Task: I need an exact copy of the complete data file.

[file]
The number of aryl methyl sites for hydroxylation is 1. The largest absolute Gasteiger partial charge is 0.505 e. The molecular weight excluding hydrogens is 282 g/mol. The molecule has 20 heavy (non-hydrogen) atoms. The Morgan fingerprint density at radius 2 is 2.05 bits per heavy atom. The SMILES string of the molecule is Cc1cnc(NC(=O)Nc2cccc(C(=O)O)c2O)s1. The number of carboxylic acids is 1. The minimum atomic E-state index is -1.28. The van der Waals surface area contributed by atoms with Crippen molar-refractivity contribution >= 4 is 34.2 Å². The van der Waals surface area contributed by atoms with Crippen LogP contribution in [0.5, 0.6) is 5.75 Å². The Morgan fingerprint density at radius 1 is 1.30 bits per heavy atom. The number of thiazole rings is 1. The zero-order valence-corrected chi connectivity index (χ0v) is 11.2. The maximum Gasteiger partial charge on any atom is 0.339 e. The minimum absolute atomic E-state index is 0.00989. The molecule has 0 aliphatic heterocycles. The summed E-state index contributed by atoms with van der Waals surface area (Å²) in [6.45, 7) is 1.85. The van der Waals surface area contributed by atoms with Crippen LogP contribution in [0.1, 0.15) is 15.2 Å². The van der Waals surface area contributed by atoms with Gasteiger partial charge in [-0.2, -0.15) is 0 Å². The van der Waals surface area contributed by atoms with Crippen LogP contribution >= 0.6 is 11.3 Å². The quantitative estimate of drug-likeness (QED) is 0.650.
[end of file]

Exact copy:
The number of aryl methyl sites for hydroxylation is 1. The largest absolute Gasteiger partial charge is 0.505 e. The molecular weight excluding hydrogens is 282 g/mol. The molecule has 20 heavy (non-hydrogen) atoms. The Morgan fingerprint density at radius 2 is 2.05 bits per heavy atom. The SMILES string of the molecule is Cc1cnc(NC(=O)Nc2cccc(C(=O)O)c2O)s1. The number of carboxylic acids is 1. The minimum atomic E-state index is -1.28. The van der Waals surface area contributed by atoms with Crippen molar-refractivity contribution >= 4 is 34.2 Å². The van der Waals surface area contributed by atoms with Crippen LogP contribution in [0.5, 0.6) is 5.75 Å². The Morgan fingerprint density at radius 1 is 1.30 bits per heavy atom. The number of thiazole rings is 1. The zero-order valence-corrected chi connectivity index (χ0v) is 11.2. The maximum Gasteiger partial charge on any atom is 0.339 e. The minimum absolute atomic E-state index is 0.00989. The molecule has 0 aliphatic heterocycles. The summed E-state index contributed by atoms with van der Waals surface area (Å²) in [6.45, 7) is 1.85. The van der Waals surface area contributed by atoms with Crippen LogP contribution in [0.1, 0.15) is 15.2 Å². The van der Waals surface area contributed by atoms with Gasteiger partial charge in [-0.2, -0.15) is 0 Å². The van der Waals surface area contributed by atoms with Crippen LogP contribution >= 0.6 is 11.3 Å². The quantitative estimate of drug-likeness (QED) is 0.650.